By Asma Ghribi
Daniel Pearl Fellow
The first day at my Fellowship with the U.S. Market section of the Wall Street Journal’s Real Time Desk, I thought I would need a translator.
My supervisor was speaking English, at least it sounded like English, and yet so many of the words were unfamiliar to me: “gross margin . . .guidance . . GAAP versus non-GAAP . . .”
I listened attentively and gave the impression that I understood everything.
Meanwhile I was writing down as much as I could of this barrage of new vocabulary, with the intention of getting on Google as soon as possible to get some much-needed clarification.
The physical space itself added to my intimidation those first few days: an open hall filled with journalists using two, three, and sometimes four computer screens to gather up-to-the-minute information from a variety of software platforms.
In Tunisia I had covered many different types of stories, from protests to political campaigns, to issues of civil liberties and personal freedoms.
But I had never touched on the economy.
Now I was being thrown into to technical coverage of a far bigger and more complex economy: the U.S. market.
Fortunately, I got to work closely in those days with many of the Journal’s more experienced reporters. Finally, with one particularly helpful colleague, I plucked up the courage to express how lost I felt.
“I actually have a stupid question. What does this word mean?” I asked.
“Asma, there’s no such thing as a stupid question,” he replied. “I spent seven years as a political correspondent before starting here, so believe me, I had plenty of ‘stupid questions’ myself. Don’t hesitate to ask anything.”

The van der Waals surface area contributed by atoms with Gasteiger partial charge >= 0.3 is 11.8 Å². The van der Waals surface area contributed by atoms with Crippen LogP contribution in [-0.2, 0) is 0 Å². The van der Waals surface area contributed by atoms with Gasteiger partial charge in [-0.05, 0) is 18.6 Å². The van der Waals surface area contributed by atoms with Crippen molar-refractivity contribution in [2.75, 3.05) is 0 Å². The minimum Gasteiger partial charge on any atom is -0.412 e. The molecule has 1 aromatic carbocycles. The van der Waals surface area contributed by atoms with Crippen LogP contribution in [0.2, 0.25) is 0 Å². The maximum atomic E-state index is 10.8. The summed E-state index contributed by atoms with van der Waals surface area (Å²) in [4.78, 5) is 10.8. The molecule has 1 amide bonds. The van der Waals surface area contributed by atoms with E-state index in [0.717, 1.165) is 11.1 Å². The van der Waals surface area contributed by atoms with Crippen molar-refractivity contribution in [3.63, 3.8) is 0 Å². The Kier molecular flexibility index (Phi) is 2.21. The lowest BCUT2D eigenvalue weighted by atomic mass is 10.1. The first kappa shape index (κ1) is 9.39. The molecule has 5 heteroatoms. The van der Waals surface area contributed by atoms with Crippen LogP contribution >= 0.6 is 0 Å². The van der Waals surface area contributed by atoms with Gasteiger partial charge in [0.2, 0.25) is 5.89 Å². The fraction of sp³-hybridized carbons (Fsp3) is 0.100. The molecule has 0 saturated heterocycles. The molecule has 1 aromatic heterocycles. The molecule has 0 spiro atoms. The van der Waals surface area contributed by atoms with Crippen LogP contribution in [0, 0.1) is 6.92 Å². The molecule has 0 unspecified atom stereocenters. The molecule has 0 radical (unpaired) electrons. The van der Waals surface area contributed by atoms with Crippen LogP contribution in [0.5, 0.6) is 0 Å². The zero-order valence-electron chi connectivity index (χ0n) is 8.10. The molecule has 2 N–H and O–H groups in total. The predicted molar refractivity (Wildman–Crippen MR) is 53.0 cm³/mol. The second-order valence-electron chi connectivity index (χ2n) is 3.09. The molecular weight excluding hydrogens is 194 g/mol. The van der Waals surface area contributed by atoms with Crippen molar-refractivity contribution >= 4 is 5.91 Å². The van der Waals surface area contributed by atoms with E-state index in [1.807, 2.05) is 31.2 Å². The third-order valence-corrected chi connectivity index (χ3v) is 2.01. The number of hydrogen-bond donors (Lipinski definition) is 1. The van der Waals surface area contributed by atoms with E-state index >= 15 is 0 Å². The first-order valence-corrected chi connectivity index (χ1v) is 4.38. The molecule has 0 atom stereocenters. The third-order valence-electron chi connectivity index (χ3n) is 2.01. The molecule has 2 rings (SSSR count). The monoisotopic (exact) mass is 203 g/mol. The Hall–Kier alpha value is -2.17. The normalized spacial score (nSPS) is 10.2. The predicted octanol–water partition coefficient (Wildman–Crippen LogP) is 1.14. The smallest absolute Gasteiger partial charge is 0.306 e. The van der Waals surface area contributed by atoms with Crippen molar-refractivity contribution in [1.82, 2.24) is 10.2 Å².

That my colleague had come from a similar background but had clearly become so comfortable in this role reassured me.
However, I still had to face going live: writing stories for publication on lightning-fast deadlines. We had only 15 minutes to pull out relevant information from earnings statements and make it into a story
When my first real earnings disclosure came, I could almost hear a timer in my head. To my own surprise, I finished that first story in 16 minutes. Not bad for a first try.
Still, the first few days I felt as if every few hours I was back in elementary school and I had a math exam for which I hadn’t prepared.
But with time I grew comfortable with the vocabulary and software platforms. I managed to meet my deadlines with relative ease.
And I learned more than just specific knowledge for earnings wire stories: I learned how a professional news organization manages to stay ahead of the news cycle and be on top of breaking news.
For example, in Tunisia when I was managing reporters, we would prepare a ‘shell’ of a story to be ready when information came in so we could plug it into the blanks and quickly publish.
At the Wall Street Journal, using such shells was the norm.
They have a whole streamlined system so that a team of writers can churn out stories with clockwork precision.
I never would’ve thought a 10 or 15-minute deadline would have been possible. With the resources, organization, and discipline of the Wall Street Journal it is routine.